Reinterpretation of the RM58 armchair, a tribute to a Polish design icon
In homage to the traditions of Polish design, noo.ma has teamed up with the vzor brand, whose mission is to bring to life the classics of Polish design - furniture designs originally created in the 1950s and 1960s, which at best were exhibited in museums, and at worst remained in the designers’ drawers.
The result of this collaboration is a new reinterpretation of the icon, the RM58 armchair, designed by painter, sculptor, and professor at the Academy of Fine Arts in Łódź - Roman Modzelewski. Get to know the chair, whose prototype versions are presented in the most renowned museums, including the Victoria & Albert Museum in London and the National Museum in Warsaw.
Born in Lithuania in 1912, furniture designer, painter, and sculptor Roman Modzelewski was a co-creator and professor at the Academy of Fine Arts in Łódź. He was an avant-garde and interdisciplinary artist.
Initially inspired by impressionism, he then experimented with form and color, moving towards solarization and cubism later on. Important issues in his paintings were the language of abstraction, geometric form, symbolism of color, and the meaning of texture. His first utility design project was the RM56 chair, made of plywood and a metal frame, for which he received an award at the 2nd National Interior Design Exhibition.
For 50 years, the RM58 chair was not put into serial production and remained unknown to the wider public for half a century until its discovery by Professor Krystyna Łuczak-Surówka. Following this discovery, the chair was permanently included in the design history lecture program at the prestigious Warsaw Academy of Fine Arts. It was where Jakub Sobiepanek, the founder of the vzor brand, became acquainted with it and decided to launch its production. Notably, the RM58 armchair was not featured in publications on Polish design until the early 2000s. However, over the last decade, it has transformed into an iconic piece of design. Its name, "RM58," derives from the initials of its creator, Roman Modzelewski, and the year of its inception.
Creation of RM58
After a few other experiments with plywood, he focused his interest on synthetic materials and began working on the RM58 armchair, whose reinterpretation we are introducing to the permanent noo.ma offer today. This chair was an example of pioneering the use of epoxy laminate and was a unique example of a fully formed seat shell on a global scale. Le Corbusier expressed interest in its implementation in France, resulting in a patent in 1962, but production never came to fruition.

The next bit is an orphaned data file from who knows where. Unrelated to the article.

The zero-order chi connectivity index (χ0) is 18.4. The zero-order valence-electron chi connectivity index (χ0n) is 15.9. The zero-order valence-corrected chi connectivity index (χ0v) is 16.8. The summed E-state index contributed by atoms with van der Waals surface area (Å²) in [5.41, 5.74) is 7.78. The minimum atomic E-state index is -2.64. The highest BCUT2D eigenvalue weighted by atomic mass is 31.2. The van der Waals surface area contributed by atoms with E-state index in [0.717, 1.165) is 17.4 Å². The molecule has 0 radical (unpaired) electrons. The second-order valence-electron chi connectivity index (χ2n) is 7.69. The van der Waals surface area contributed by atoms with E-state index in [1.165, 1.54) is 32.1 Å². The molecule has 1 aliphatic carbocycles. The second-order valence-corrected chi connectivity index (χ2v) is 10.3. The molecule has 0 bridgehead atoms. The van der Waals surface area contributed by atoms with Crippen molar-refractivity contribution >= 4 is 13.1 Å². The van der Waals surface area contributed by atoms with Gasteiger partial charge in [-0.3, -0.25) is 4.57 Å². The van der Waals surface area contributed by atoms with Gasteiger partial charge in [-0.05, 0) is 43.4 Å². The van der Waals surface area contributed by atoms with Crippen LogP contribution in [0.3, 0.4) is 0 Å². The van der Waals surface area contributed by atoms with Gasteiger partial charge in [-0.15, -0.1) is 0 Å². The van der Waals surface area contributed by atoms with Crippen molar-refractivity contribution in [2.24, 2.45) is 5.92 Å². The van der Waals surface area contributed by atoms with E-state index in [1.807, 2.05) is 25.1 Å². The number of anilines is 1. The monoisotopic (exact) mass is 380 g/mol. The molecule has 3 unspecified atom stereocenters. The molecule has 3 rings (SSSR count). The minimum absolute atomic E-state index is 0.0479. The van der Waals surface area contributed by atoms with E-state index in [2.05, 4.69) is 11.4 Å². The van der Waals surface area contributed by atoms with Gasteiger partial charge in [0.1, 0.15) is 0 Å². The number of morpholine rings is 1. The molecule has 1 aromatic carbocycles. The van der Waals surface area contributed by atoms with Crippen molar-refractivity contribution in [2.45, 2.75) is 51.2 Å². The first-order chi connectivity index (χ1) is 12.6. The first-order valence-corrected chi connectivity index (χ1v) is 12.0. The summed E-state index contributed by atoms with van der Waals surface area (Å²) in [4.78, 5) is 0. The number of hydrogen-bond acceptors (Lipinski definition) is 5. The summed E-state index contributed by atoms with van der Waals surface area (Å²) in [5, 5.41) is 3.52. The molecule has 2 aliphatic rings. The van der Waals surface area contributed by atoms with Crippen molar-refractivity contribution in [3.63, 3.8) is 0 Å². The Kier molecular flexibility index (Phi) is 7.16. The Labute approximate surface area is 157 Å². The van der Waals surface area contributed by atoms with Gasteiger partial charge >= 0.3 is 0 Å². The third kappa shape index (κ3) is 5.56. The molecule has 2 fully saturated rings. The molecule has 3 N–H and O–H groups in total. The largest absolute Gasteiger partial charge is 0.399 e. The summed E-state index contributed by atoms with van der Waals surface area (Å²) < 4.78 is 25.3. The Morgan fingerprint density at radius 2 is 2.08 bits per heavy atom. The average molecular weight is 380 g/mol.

This armchair often appeared in the scenery of iconic Polish films of the last century, such as "Mr. Anatol Seeks the Millions" (1958), decorating the futuristic interiors of modernist buildings, or "Where Are You, Luizo?" (1964), appearing in the middle of a highway.
The original prototype versions were purchased by the Victoria & Albert Museum in London and the National Museum in Warsaw, and probably the most important contemporary art museum in the world - MoMA in New York - regularly buys RM58 chairs for its design store.
Where history meets the present day
We are proud and yet somewhat humbled to be able to include in the noo.ma offering such an exceptional and renowned project, which originates from the roots of our domestic design. The timeless form of the armchair, designed precisely 65 years ago, will be an excellent addition to contemporary interiors where respect for tradition, craftsmanship, and historical craft are important. It is available in two color versions: rusty red and light beige, and will find its place equally well among vivid environments as well as surrounded by subdued, natural materials.